Public relations, public health communications, media relations

Major Outbreak: 24/7 Media Coverage about Ebola Hits ‘Hysterical’ Tone

Posted on October 20, 2014

Major Outbreak: 24/7 Media Coverage about Ebola Hits ‘Hysterical’ Tone

By Paul Fulton, Jr., Vice President

All Ebola. All the time.

An outbreak of 24/7 media coverage about Ebola has erupted since the first case arrived in America. And it’s not just trumpeting from the national news – it seems every community TV station and newspaper has found a local tie-in to keep the story going. It’s particularly telling when High Times” jumps into the Ebola fray.

With the highly competitive nature of today’s media, every minor update in the Ebola story arc is reported as major, breaking news. And when there’s no update, the topic is evaluated from every sensational angle.

While this may be good for ratings, it’s potentially bad for media audiences – because they’re likely to start tuning out the daily cries of “Wolf!” streaming through TVs, radios and social media channels.

Although their coverage of the disease is still in an early incubation period, media are working overtime to keep people informed of this major global story. The potential for unintended tune-out, however, should be of grave concern to public health officials.

If a crucial situation arises, a deaf public won’t hear or act when important, timely information truly needs to break through the clutter. Most experts say the current style of coverage and hyperbole is simply stoking fears. Here’s a round-up of key analyses, responses and actions:

Earlier media coverage could have mobilized faster response and containment

Doctors Without Borders issued a June 3 press release with the headline, “Resurgence of Epidemic Ebola in West Africa.” On June 4, the World Health Organization reported Ebola had claimed 223 victims in three countries – the deadliest outbreak ever. American media largely ignored it. Some advocates and officials, however, believe earlier media coverage could have mobilized a stronger, faster U.S. response and helped to contain the virus.

Those who consume the most news about Ebola understand it the least

In studying concerns about and knowledge of Ebola among New Jersey residents, a recent Rutgers-Eagleton poll found those who are paying the most attention to news coverage are most likely to have the highest misperceptions about the virus – and are less aware that it is difficult to transmit from one person to the other. Why? Rutgers-Eagleton cites the “hysterical tone of … wall-to-wall media coverage.”

CDC Director says media coverage may exaggerate risks, confuse Americans

CDC Director Tom Friedman was asked during his testimony before Congress last week whether media coverage has been helpful or harmful in his agency’s efforts to combat Ebola. According to Mediaiate, he acknowledged media would have interest in the story, but he doesn’t care for the way it’s been covered, saying: “(Ebola) is new to the United States. It’s a scary disease. It had a movie made about it. And it’s important to have that attention.” But, he continued, “Some of the coverage, I think many would agree, may exaggerate the potential risks or may confuse people about the risks. There really is a lot we know about Ebola.”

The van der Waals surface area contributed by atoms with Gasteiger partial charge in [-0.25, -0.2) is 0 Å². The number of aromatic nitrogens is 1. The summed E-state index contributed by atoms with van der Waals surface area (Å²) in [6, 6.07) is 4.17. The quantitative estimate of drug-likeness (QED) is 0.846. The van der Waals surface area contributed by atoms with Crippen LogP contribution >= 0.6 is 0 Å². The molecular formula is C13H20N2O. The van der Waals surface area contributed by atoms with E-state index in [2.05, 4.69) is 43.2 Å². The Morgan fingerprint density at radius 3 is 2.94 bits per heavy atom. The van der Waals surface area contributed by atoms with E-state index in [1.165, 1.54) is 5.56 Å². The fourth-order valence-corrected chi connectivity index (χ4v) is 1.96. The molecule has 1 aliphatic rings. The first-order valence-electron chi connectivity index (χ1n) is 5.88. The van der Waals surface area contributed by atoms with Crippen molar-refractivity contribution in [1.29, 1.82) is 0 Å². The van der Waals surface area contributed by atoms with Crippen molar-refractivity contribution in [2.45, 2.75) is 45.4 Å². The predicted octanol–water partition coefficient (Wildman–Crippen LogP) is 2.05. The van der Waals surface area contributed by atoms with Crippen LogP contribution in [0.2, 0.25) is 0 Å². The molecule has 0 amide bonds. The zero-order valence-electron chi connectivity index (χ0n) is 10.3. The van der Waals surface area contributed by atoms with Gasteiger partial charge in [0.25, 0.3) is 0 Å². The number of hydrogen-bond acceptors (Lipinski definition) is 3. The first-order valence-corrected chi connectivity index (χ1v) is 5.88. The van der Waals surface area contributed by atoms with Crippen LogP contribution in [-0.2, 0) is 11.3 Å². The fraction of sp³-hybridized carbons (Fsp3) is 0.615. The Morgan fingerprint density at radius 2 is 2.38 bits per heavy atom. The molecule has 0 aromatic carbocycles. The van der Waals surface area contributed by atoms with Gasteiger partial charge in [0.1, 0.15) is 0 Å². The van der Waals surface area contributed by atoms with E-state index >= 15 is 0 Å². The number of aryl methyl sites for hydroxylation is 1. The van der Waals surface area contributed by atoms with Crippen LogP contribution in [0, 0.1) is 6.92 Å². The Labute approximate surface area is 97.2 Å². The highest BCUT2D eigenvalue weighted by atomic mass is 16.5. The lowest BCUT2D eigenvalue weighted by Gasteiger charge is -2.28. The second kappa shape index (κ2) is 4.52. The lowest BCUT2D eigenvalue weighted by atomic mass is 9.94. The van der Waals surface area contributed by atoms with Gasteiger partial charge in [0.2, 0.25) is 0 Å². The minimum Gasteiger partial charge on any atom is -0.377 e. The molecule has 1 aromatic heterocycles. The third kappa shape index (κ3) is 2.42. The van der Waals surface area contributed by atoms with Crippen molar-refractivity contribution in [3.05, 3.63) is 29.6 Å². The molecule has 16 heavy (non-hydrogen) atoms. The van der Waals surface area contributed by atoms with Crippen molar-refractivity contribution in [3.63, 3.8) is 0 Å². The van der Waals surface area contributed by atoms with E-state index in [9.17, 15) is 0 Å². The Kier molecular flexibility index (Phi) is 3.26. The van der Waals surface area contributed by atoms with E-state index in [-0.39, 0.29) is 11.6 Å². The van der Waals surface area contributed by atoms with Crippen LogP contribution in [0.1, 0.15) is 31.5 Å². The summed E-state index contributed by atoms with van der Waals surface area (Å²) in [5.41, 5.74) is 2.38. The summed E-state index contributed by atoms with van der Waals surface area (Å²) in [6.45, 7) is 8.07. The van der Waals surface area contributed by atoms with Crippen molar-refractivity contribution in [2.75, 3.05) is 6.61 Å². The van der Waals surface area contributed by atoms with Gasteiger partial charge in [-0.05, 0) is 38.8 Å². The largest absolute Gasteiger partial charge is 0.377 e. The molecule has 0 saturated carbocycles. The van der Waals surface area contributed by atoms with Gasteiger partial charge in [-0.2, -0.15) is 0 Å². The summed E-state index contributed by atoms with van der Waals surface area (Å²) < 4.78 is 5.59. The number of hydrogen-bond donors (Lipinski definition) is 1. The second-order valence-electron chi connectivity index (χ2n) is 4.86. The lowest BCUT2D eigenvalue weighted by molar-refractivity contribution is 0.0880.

FOX News host blasts media for ‘hysterical,’ ‘irresponsible’ coverage

A video of FOX News’ Shepard Smith went viral after he lambasted the way the media have covered the Ebola story. He opened with reporting the facts about Ebola – which took only a few minutes. Then he took his peers to task, stating, in part: “The people who say and write hysterical things are being very irresponsible.”

Jobs in Jeopardy

A Maine teacher has been placed on 21 days of paid leave – because she visited Dallas and stayed in a hotel 10 miles away from where an Ebola patient was being treated. In another instance, a Pulitzer Prize-winning photographer for the Washington Post who took pictures of Ebola victims in Liberia last month was uninvited to a Syracuse University workshop – even though he showed no signs of the disease 21 days after returning to the United States. And the University of Georgia canceled (for now) its invitation for a Liberian journalist to deliver a prestigious McGill lecture at the campus – due to fears she could expose the university to the disease she covered.

The good news is the tide may be turning. In response to alarmist and inaccurate media coverage, #FactsNotFear has begun trending on Twitter. Using the hashtag, journalists, health care providers and nonprofit organizations are engaging in conversations that clear up misconceptions about Ebola – by contrasting, for example, its low level of contagiousness with the high levels of contagiousness that accompany the flu and Enterovirus D68. And this afternoon, CNN began covering the “epic, epidemic reaction” around Ebola.

It’s a good start. Until an authoritative voice emerges as a leader in combating Ebola in America, however, all of those fighting the information war in this public health and public relations initiative will remain in react mode with the media – and the hysterics will continue.

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